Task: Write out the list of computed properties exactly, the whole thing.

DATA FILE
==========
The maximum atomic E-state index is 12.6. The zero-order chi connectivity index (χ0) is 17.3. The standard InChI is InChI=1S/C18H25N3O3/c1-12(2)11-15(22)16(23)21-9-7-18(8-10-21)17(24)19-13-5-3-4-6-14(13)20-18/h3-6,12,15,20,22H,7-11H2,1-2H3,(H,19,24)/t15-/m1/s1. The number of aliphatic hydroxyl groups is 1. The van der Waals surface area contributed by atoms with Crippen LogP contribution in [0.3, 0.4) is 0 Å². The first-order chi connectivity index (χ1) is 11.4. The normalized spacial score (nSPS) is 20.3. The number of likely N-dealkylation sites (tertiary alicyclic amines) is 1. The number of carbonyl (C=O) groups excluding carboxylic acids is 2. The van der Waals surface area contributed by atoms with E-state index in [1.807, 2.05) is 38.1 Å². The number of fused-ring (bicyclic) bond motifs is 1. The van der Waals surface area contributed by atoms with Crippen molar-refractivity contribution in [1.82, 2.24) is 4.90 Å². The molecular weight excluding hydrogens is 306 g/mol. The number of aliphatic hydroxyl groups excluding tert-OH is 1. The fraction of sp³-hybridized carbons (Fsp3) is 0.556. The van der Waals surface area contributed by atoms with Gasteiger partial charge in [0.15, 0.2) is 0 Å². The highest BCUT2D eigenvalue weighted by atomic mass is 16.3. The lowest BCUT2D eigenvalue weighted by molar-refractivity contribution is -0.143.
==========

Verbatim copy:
The maximum atomic E-state index is 12.6. The zero-order chi connectivity index (χ0) is 17.3. The standard InChI is InChI=1S/C18H25N3O3/c1-12(2)11-15(22)16(23)21-9-7-18(8-10-21)17(24)19-13-5-3-4-6-14(13)20-18/h3-6,12,15,20,22H,7-11H2,1-2H3,(H,19,24)/t15-/m1/s1. The number of aliphatic hydroxyl groups is 1. The van der Waals surface area contributed by atoms with Crippen LogP contribution in [0.3, 0.4) is 0 Å². The first-order chi connectivity index (χ1) is 11.4. The normalized spacial score (nSPS) is 20.3. The number of likely N-dealkylation sites (tertiary alicyclic amines) is 1. The number of carbonyl (C=O) groups excluding carboxylic acids is 2. The van der Waals surface area contributed by atoms with E-state index in [1.807, 2.05) is 38.1 Å². The number of fused-ring (bicyclic) bond motifs is 1. The van der Waals surface area contributed by atoms with Crippen molar-refractivity contribution in [1.82, 2.24) is 4.90 Å². The molecular weight excluding hydrogens is 306 g/mol. The number of aliphatic hydroxyl groups excluding tert-OH is 1. The fraction of sp³-hybridized carbons (Fsp3) is 0.556. The van der Waals surface area contributed by atoms with Gasteiger partial charge in [0.15, 0.2) is 0 Å². The highest BCUT2D eigenvalue weighted by atomic mass is 16.3. The lowest BCUT2D eigenvalue weighted by molar-refractivity contribution is -0.143.